Three Keys To Re-Invigorating Your Construction Business

Review, Report, Respond – a simple formula for change.

The construction industry faces challenges on a daily basis. Overcoming these challenges shows the industry’s ability to survive in an evolving marketplace. By taking a simple approach that involves Reviewing multinational companies outside the construction industry, Reporting on team progress and Responding through incremental improvements, positive change can lift construction performance and profitability. I met a war correspondent recently, well-weathered from his experiences. He described his greatest talent as getting out of tight spaces quickly and quietly – he backed it up by saying it was easier than what he saw construction companies manage – and often for prolonged periods. A war zone seemed finite compared with a construction business where the stress never ended.

He was exaggerating, but courage in the face of fire is hard to maintain. How many of our employees and contractors (or ourselves) shy away from tasks they may fail at (or not reach their target) through criticism if they didn’t succeed. It’s easier to keep your head low, avoid contact with the enemy and squirrel yourself away to survive.

The following are three ways to re-invigorate your construction business and remove the culture of ‘fear’ that stops innovation by reviewing, reporting and responding to market demand.

Step 1 Review multinational companies in industries other than construction

Construction can learn a lot from how other industries re-define themselves.
A Less from IBM

IBM, which celebrated its centenary in 2011, did not start out as the company it is today. It began its corporate journey making clocks, scales, cheese slicers, typewriters, vacuum tube calculators, magnetic tape, the first disk drive, the memory chip, FORTRAN, fractals, ATMs and mainframes before making a name for itself with mini-computers, personal computers, supercomputers, software and analytics.

Imagine what IBM may have become if innovation wasn’t at its core – namely a maker of kitchen gadgets based on its cheese-slicer origins. IBM’s example proves we shouldn’t define ourselves by what we make, but by the beliefs driving our organisations to maintain a service orientation that solves customers’ problems.
For IBM the PC was an innovation in 1981, touching tens of millions of people, but twenty years later IBM’s differentiation was limited, particularly with hybrid computers flooding the market.

As a result, continual forward movement remains part of IBM’s business model – its value proposition to create and provide innovative solutions for clients being the company’s core vision. But it’s the translation of that core vision into action over the past 100 years that has kept the company alive through a culture driven by its beliefs and values.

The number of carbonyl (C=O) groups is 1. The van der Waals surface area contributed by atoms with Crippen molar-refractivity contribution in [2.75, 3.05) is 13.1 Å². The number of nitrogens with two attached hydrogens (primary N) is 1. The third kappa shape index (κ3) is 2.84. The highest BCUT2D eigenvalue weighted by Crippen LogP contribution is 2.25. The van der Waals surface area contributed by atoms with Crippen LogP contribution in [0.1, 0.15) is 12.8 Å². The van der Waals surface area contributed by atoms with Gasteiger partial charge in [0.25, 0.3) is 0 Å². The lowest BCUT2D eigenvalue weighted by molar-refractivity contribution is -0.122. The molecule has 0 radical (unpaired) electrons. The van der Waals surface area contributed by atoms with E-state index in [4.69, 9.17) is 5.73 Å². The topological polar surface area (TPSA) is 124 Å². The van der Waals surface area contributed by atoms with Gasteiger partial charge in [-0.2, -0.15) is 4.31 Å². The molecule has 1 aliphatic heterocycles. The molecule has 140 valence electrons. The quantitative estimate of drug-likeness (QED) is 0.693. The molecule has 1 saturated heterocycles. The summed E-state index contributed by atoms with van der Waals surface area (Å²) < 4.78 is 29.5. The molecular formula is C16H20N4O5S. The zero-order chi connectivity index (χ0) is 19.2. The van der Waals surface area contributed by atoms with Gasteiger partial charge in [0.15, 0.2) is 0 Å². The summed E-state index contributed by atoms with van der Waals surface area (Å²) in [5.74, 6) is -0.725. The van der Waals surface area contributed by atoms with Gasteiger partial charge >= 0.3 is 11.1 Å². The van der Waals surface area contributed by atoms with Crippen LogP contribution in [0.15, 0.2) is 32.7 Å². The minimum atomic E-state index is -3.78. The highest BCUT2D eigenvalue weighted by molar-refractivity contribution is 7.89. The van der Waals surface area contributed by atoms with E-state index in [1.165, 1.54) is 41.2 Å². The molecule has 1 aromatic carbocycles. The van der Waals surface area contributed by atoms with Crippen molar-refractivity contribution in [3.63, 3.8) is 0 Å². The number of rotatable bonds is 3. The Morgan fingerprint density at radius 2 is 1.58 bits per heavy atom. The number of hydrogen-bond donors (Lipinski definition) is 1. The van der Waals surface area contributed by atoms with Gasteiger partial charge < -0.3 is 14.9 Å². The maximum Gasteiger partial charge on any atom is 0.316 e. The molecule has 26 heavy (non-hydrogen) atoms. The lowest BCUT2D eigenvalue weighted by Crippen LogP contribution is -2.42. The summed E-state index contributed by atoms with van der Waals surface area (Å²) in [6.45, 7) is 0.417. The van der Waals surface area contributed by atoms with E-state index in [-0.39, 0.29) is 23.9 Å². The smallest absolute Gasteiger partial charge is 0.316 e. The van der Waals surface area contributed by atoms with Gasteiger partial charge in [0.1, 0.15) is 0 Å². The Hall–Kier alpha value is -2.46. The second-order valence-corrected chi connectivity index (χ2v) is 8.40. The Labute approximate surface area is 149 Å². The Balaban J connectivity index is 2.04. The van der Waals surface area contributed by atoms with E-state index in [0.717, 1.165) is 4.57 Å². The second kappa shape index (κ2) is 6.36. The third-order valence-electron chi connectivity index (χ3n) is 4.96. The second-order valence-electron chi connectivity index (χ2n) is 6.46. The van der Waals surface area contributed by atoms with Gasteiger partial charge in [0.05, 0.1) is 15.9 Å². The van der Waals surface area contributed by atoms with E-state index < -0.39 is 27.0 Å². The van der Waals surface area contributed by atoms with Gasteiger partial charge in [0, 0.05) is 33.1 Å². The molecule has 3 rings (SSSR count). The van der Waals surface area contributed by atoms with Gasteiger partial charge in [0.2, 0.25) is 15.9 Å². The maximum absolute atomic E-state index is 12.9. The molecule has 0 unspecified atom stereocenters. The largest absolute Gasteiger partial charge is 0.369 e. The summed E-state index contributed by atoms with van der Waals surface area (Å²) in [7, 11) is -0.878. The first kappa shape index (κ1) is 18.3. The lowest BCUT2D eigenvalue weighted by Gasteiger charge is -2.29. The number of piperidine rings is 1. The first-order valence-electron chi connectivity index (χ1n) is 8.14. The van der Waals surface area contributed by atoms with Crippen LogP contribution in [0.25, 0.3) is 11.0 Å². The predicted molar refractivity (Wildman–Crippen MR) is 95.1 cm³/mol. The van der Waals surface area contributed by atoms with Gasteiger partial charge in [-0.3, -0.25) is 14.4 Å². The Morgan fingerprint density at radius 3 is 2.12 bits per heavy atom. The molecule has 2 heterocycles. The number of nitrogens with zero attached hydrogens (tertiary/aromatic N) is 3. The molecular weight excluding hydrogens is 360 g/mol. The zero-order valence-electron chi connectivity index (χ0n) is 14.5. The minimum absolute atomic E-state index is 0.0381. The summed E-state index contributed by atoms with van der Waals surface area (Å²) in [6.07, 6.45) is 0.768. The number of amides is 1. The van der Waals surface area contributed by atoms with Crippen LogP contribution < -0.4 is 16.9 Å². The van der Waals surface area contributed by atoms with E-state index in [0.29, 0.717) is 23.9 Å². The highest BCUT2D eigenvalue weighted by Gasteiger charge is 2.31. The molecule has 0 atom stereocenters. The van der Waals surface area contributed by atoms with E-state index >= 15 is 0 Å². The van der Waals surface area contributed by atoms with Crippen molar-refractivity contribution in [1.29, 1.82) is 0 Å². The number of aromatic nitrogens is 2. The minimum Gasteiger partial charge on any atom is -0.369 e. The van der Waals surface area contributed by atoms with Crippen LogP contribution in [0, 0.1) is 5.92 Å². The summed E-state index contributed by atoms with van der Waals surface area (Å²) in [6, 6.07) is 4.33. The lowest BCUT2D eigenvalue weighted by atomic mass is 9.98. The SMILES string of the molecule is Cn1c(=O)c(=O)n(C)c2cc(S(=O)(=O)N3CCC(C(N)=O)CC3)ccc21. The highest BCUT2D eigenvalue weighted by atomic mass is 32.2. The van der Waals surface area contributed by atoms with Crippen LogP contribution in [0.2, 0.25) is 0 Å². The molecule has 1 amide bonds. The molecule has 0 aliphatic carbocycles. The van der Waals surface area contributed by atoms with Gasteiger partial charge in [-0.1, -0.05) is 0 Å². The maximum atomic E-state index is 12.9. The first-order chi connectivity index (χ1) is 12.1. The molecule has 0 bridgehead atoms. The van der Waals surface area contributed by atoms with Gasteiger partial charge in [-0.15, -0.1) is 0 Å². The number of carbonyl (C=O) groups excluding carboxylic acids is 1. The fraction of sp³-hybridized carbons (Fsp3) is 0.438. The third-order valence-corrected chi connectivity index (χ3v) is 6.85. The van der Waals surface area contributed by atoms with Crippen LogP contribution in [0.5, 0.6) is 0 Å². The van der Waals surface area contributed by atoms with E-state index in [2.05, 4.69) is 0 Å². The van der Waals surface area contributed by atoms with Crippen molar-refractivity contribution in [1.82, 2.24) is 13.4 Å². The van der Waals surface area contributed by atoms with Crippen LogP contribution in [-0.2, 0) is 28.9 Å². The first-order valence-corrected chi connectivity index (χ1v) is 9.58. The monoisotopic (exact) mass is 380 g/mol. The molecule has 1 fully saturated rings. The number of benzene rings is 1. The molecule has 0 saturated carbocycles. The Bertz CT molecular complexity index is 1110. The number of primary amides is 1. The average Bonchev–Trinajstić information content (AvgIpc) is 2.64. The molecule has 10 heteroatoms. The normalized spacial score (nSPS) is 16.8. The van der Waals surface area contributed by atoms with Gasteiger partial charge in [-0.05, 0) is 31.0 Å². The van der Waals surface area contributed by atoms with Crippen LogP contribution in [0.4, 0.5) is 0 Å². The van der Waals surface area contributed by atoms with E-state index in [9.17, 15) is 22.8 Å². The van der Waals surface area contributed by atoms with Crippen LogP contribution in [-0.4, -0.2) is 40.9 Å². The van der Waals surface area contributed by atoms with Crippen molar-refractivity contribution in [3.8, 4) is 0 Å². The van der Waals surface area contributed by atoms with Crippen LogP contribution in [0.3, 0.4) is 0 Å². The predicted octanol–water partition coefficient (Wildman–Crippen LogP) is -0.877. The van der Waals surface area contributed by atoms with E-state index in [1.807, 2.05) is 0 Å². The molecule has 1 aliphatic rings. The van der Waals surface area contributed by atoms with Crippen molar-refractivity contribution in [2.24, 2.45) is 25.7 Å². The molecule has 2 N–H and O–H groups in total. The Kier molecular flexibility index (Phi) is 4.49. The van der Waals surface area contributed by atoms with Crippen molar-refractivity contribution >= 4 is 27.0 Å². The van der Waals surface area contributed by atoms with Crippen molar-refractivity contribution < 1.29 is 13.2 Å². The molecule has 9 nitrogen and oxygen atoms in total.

Never Define Yourself By What You Do Today

IBM’s chairman and CEO, Sam Palmisano says, “Because the frontier of what is truly innovative keeps moving, that compels us not to sit still. It is a constant reminder never to define ourselves by the things we make, no matter how successful they are today…”

Palmisano sacked 10,000 employees in 2009 and then a further 2,600 workers in 2010. It was the outcome of a major overhaul of IBM started by a previous CEO to change a culture based on employee-comfort to one of external performance, customer responsiveness and market leadership.

Again it was Palmisano who oversaw the exit of high-volume, low-margin businesses such as PCs in 2009, ensuring IBM’s financial results outperformed most of the corporate world. Today software is the cornerstone of the company’s profits with IBMs total revenue achieving $106.8 billion in 2010.

It was only through a return to core beliefs that IBM navigated away from competitive forces that could have seen the company’s demise. IBM was challenged for sacking its employees and for paying Palmisano a $24.3m pay cheque, with one commentator suggesting that IBM “now puts its staff through the cheese slicer to make a fortune for fat Sam”.

Step 2 Report On Your Own Services
If you had purchased your own services over the past year, would you be a satisfied customer? Be honest – what areas would you expect improvement in, or write yourself a glowing testimonial for?
There’s always room for improvement in each task we produce – even if it’s only five per cent – incrementally it all adds up. But if we asked our work teams to self-rate, who among them would invite criticism? How many opportunities do they avoid because of fear of criticism if they get it wrong? The author of an excellent book on management says, “Our fear of criticism is stronger than our desire for success.” Interesting.

How many businesses stagnate from fear of taking the next step and failing? How many fail because they didn’t take the next step and discover what they needed to survive?

Action Point: Establish a team with members from each business area eg procurement, project management, delivery, etc and create a list of items you would expect a customer to experience as ‘good value’ in each area. Have team members review another division they personally are not involved with and rate according to service, reliability, problem solving, responsiveness, work quality, timeliness, teamwork, compliance and client focus.
Step 3 Respond With Incremental Improvements

Improve areas that fall below benchmarked expectations and establish three key goals for developing each team’s skills and abilities. This may include further training, establishing better systems, higher levels of communication or greater personal responsibility.
If the construction industry doesn’t respond to market pressures and maintain a focus on innovation and responsiveness to competitive forces, it will not only stagnate, but be left behind as the world around continues to change.